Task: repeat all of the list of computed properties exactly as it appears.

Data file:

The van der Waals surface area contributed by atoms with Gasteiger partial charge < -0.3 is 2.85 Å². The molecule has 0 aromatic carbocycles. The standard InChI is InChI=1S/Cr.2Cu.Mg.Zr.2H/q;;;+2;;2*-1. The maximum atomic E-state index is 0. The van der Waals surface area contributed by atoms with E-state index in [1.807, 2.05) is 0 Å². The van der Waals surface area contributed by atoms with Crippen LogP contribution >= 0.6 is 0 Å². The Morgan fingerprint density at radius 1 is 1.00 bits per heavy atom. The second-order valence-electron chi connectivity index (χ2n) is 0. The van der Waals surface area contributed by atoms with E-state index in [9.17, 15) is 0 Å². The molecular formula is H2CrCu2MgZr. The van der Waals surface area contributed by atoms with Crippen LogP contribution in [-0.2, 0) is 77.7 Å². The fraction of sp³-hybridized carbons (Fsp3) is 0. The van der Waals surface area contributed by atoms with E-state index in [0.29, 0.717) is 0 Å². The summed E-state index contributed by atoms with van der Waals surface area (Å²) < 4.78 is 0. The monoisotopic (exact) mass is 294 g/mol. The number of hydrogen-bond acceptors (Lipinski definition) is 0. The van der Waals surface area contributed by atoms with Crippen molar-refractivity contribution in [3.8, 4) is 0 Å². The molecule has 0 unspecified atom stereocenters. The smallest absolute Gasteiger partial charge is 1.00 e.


The van der Waals surface area contributed by atoms with Gasteiger partial charge < -0.3 is 2.85 Å². The molecule has 0 aromatic carbocycles. The standard InChI is InChI=1S/Cr.2Cu.Mg.Zr.2H/q;;;+2;;2*-1. The maximum atomic E-state index is 0. The van der Waals surface area contributed by atoms with E-state index in [1.807, 2.05) is 0 Å². The van der Waals surface area contributed by atoms with Crippen LogP contribution >= 0.6 is 0 Å². The Morgan fingerprint density at radius 1 is 1.00 bits per heavy atom. The second-order valence-electron chi connectivity index (χ2n) is 0. The van der Waals surface area contributed by atoms with E-state index in [9.17, 15) is 0 Å². The molecular formula is H2CrCu2MgZr. The van der Waals surface area contributed by atoms with Crippen LogP contribution in [-0.2, 0) is 77.7 Å². The fraction of sp³-hybridized carbons (Fsp3) is 0. The van der Waals surface area contributed by atoms with E-state index in [0.29, 0.717) is 0 Å². The summed E-state index contributed by atoms with van der Waals surface area (Å²) < 4.78 is 0. The monoisotopic (exact) mass is 294 g/mol. The number of hydrogen-bond acceptors (Lipinski definition) is 0. The van der Waals surface area contributed by atoms with Crippen molar-refractivity contribution in [3.8, 4) is 0 Å². The molecule has 0 unspecified atom stereocenters. The smallest absolute Gasteiger partial charge is 1.00 e.